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Setup

Tests require Blender to be built, see the official build instructions. This document assumes the directory layout to be:

~/blender-git/blender  # Blender source directory
~/blender-git/build    # Blender build directory

Running the tests is then done with make test:

cd ~/blender-git/blender
make test

GTest tests need Blender to be built with WITH_GTESTS enabled.

Downloading Test Files

Additional binary test files are needed for running the Blender tests. These are available through a Git submodule, separate from the Blender source repository.

make test will automatically download these files the first time it runs.

To download the test files manually:

cd ~/blender-git/blender
python3 ./build_files/utils/make_update.py --use-tests

Updating Test Files

Test files change along with the Blender source code. make update will update tests to the latest version if you have downloaded them once, together with the Blender source code.

cd ~/blender-git/blender
make update

Running Tests

make test runs all available tests. For fine control, use ctest directly.

ctest must be run from the build directory.

cd ~/blender-git/build

Some example commands are:

# List available tests
ctest -N
# Run all tests with name matching "alembic"
ctest -R alembic
# Show verbose output for a test, to get more information on why it failed
ctest -VV -R alembic
# Run tests in parallel, and show verbose output for failed tests
ctest -j 4 --output-on-failure

When building with Visual Studio or Xcode, the build configuration needs to be specified for every ctest command, for example:

ctest -C Release -R alembic

Some GTest tests bundle together all tests within a Blender module. It's possible to run only specific test within a module as follows. Find the name of the module test, for example by listing all tests with ctest -N.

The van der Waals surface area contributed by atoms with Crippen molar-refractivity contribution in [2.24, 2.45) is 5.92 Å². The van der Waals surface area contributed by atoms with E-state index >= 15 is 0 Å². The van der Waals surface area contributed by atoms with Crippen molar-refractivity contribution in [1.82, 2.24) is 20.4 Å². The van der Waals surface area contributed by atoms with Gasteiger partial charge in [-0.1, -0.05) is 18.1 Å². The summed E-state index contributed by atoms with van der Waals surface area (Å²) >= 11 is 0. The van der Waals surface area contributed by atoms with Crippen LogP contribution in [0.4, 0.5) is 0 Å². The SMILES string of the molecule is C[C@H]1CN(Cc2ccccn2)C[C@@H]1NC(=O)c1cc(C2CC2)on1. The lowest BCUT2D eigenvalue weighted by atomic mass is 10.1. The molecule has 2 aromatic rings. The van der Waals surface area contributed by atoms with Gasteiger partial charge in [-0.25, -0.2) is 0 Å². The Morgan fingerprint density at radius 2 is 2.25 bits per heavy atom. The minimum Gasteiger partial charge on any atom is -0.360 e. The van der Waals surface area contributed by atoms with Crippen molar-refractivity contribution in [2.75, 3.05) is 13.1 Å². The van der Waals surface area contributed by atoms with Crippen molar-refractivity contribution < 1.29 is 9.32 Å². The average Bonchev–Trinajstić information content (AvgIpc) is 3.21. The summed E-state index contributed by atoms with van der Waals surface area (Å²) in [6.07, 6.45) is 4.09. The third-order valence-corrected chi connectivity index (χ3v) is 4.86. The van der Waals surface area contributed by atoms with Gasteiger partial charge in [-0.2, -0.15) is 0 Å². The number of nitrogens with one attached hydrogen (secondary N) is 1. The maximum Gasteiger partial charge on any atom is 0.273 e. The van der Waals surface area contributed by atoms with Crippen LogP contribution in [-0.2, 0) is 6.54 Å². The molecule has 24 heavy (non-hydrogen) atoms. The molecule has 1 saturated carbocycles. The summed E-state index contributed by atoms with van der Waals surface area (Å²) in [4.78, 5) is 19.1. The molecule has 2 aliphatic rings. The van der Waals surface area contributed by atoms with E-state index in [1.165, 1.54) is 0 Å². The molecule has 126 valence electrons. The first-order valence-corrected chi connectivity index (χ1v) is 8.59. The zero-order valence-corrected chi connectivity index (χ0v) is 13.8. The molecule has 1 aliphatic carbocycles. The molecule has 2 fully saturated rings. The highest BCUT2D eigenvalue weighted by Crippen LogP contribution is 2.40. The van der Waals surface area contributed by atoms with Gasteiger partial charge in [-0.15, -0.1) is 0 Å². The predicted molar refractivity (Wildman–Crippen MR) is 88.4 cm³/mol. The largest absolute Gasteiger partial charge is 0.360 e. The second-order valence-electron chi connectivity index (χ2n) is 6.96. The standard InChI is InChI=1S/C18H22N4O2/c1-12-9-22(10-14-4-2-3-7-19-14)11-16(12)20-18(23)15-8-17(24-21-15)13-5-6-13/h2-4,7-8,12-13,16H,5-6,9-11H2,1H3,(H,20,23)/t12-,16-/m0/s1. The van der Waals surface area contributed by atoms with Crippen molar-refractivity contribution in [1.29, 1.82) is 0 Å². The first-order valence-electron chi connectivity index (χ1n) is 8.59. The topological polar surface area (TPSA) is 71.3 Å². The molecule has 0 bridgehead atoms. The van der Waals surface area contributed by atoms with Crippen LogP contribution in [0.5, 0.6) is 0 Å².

...
  Test  #5: bf_blenkernel_tests
  ...

Then run the test with verbose output:

ctest -R bf_blenkernel_tests -V

This shows the exact command that is run for each test. You can then copy-paste that command to run it yourself.

ASAN builds

Running tests on ASAN builds is tricky, because ASAN will fail most of them due to false/unrelated memory leak detection. However, completely 'silencing' ASAN reports using the exitcode=0 ASAN_OPTIONS is a (very) bad idea, as it will also hide many actual issues, including segfaults!

The first step is to remove memleaks errors which happen in third party libraries, see the ASAN page for details.

The guardedalloc test intentionally attempts to allocate an invalid amount of memory and expects to fail and return NULL in that case. allocator_may_return_null=true is required for this test to behave as expected.

ASAN_OPTIONS="allocator_may_return_null=true" LSAN_OPTIONS="print_suppressions=false:suppressions=/path/to/blender/tools/config/analysis/lsan.supp" ctest -j 4 --output-on-failure

No LSAN Suppressions

In case LSAN suppressions do not work for some reason, it is also possible to pass leak_check_at_exit=false to ASAN_OPTIONS. However, doing this will also hide valid memleaks reports, which should be avoided as much as possible.

Adding Tests

Tests can be written in Python or C++. For tests that can easily be written in Python, this is preferred. Lower-level tests can be written in C++ files next to the sources under test. See the language-specific pages for more info.

Committing Test Data

tests/data is a submodule, and making changes there requires some extra steps. These are instructions for the main branch. For doing this in a release branch, see here.

Ensure submodules are up to date.

make update

Commit test files to the main branch of the test data repository.

cd tests/data
git checkout main
.. make any changes ..
git commit testfile1 testfile2

Commit changes in the Blender repository, including the updated tests/data submodule hash.

cd ../..
git commit sourcefile1 sourcefile2 tests/data

Check everything is ok, and push to both repositories.

cd tests/data
git push origin main
cd ../..
git push origin main